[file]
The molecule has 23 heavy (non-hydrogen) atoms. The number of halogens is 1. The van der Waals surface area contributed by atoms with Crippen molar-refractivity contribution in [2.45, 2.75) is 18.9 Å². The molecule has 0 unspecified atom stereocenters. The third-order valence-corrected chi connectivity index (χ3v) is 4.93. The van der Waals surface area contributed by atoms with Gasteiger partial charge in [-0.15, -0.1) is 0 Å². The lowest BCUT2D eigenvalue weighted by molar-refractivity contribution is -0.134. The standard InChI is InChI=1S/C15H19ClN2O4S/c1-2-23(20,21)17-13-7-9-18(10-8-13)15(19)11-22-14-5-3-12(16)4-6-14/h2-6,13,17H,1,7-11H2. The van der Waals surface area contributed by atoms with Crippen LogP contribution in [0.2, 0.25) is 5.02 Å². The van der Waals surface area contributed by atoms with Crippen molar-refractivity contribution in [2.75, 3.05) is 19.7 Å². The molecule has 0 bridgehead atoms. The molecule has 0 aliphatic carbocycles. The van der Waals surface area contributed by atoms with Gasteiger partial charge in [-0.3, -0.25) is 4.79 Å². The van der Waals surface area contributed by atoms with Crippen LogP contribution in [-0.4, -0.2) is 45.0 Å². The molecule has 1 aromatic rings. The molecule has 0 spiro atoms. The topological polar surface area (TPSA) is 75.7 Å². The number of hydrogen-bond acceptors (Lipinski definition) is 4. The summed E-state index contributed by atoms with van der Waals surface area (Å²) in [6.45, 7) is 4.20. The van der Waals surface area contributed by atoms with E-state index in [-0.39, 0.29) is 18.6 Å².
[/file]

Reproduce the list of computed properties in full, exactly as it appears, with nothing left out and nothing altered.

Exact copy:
The molecule has 23 heavy (non-hydrogen) atoms. The number of halogens is 1. The van der Waals surface area contributed by atoms with Crippen molar-refractivity contribution in [2.45, 2.75) is 18.9 Å². The molecule has 0 unspecified atom stereocenters. The third-order valence-corrected chi connectivity index (χ3v) is 4.93. The van der Waals surface area contributed by atoms with Gasteiger partial charge in [-0.15, -0.1) is 0 Å². The lowest BCUT2D eigenvalue weighted by molar-refractivity contribution is -0.134. The standard InChI is InChI=1S/C15H19ClN2O4S/c1-2-23(20,21)17-13-7-9-18(10-8-13)15(19)11-22-14-5-3-12(16)4-6-14/h2-6,13,17H,1,7-11H2. The van der Waals surface area contributed by atoms with Crippen LogP contribution in [0.2, 0.25) is 5.02 Å². The van der Waals surface area contributed by atoms with Crippen molar-refractivity contribution in [2.75, 3.05) is 19.7 Å². The molecule has 0 bridgehead atoms. The molecule has 0 aliphatic carbocycles. The van der Waals surface area contributed by atoms with Gasteiger partial charge in [-0.3, -0.25) is 4.79 Å². The van der Waals surface area contributed by atoms with Crippen LogP contribution in [-0.4, -0.2) is 45.0 Å². The molecule has 1 aromatic rings. The molecule has 0 spiro atoms. The topological polar surface area (TPSA) is 75.7 Å². The number of hydrogen-bond acceptors (Lipinski definition) is 4. The summed E-state index contributed by atoms with van der Waals surface area (Å²) in [6.45, 7) is 4.20. The van der Waals surface area contributed by atoms with E-state index in [-0.39, 0.29) is 18.6 Å².